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Environment & Science

How tree die-off could impact California's wildfires

Tree die-off captured in Fresno County in February 2016
Tree die-off captured in Fresno County in February 2016
California Department of Forestry and Fire Protection

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California's Sierra Nevada has lost more than 29 million trees since 2015, adding to the largest die-off in modern history. A combination of a bark beetle infestation and the ongoing drought are to blame. In addition to the environmental impact, there's another concern.

"The tree mortality in the central and southern Sierra is extreme," said Chief Ken Pimlott, director of California's Department of  Forestry and Fire Protection (CalFire), speaking on Take Two. "It's a slow moving disaster and it has the potential for large damaging fires."

In areas of extreme die-off, between 80 and 100 percent of trees are gone. "There's also a falling hazard right where people live" said Chief Pimlott, "on infrastructure, on roads. So we are extremely concerned about the public safety threat in these area."

In an effort to maintain safety, firefighters have been working all winter to clear debris, put fuel breaks in place and teach homeowners what they can do to better protect themselves. Fire teams are also using a variety of methods to dispose of the piles of wood created by the die-off, such as chipping and moving the materials to biomass facilities. Still, said Chief Pimlott, this is not enough.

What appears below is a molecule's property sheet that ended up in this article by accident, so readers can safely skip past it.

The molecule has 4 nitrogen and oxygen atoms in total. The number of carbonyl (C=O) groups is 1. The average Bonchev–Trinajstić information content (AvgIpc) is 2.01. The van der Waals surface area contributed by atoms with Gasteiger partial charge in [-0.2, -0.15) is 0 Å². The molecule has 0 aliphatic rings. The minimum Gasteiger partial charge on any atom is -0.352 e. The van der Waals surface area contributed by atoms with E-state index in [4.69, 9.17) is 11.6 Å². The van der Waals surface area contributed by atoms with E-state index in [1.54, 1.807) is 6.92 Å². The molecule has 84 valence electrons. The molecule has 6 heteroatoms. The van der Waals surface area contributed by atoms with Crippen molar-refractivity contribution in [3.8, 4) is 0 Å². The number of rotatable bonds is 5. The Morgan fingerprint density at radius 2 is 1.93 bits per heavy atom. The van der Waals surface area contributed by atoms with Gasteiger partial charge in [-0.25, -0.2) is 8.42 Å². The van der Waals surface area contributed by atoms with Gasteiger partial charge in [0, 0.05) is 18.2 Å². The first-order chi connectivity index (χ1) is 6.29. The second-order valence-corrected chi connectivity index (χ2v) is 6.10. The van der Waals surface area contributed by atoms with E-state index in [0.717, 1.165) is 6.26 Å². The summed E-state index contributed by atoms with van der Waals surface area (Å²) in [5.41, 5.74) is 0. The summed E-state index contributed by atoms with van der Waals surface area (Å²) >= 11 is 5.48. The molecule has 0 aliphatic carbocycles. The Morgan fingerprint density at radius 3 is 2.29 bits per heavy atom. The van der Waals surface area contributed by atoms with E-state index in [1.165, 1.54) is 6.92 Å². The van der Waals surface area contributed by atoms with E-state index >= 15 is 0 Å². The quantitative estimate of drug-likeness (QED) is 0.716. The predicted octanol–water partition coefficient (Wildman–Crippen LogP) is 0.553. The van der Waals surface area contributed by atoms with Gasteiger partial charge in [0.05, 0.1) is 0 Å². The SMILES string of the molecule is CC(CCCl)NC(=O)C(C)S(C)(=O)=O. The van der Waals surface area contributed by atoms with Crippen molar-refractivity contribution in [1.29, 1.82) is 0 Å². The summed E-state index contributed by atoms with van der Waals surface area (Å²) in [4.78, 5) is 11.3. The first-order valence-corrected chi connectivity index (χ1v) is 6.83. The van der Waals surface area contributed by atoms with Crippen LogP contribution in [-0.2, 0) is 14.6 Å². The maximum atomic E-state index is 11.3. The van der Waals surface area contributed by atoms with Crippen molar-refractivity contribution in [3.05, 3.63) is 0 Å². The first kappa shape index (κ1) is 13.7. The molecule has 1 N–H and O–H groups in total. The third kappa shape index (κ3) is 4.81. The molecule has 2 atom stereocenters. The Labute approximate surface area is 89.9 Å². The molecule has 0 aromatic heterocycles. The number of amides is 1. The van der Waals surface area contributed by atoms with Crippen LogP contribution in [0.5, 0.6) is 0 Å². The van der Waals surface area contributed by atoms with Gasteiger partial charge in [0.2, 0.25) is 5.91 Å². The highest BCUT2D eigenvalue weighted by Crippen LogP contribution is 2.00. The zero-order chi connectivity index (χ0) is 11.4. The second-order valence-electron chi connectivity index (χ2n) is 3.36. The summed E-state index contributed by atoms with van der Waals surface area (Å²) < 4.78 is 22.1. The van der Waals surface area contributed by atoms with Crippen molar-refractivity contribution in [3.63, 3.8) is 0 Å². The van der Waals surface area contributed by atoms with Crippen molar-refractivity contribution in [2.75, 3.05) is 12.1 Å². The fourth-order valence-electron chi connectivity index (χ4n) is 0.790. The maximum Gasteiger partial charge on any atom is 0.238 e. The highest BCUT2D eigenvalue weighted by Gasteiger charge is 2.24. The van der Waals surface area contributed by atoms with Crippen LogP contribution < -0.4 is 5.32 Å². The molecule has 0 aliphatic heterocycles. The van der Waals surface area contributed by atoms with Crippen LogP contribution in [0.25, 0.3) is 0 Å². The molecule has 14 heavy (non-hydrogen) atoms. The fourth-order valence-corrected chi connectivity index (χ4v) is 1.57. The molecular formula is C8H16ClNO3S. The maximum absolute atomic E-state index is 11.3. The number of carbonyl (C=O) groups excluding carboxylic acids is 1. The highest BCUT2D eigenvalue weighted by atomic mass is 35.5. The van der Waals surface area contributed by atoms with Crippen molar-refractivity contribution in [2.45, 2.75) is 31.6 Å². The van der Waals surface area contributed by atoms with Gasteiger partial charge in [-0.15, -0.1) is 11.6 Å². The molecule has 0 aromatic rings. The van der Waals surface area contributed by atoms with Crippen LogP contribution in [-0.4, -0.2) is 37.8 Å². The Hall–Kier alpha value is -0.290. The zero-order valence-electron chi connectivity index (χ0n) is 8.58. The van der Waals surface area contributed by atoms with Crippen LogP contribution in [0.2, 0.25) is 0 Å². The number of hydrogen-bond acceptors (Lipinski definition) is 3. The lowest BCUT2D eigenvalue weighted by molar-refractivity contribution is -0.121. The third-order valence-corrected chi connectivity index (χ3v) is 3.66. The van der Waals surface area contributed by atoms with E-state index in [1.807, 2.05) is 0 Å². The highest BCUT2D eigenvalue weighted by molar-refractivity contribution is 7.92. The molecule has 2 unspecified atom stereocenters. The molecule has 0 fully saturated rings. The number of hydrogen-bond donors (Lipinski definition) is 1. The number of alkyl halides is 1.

"The challenge is that there's a significant amount of this material out there, more than we have capacity to move and to utilize in others ways," he said.

California has invested $5 million in tools to tackle the tree backlog, including the purchase of air-curtain burners, a dumpster-like container that incinerates wood at high temperatures. According to Chief Pimlott, the burners produce less ash and particulates than traditional open burning. Yet environmentalists have voiced concerns about the air-curtain burners and the potential impact on air quality, but for Chief Ken Pimlott, the alternative is far worse.

"If we don't dispose of this material, it will result in wild land fires," Pimlott said. "We've seen 100-thousand acre fires in the Sierra Nevada in the last several years and the emissions from those kinds of fires are exponential."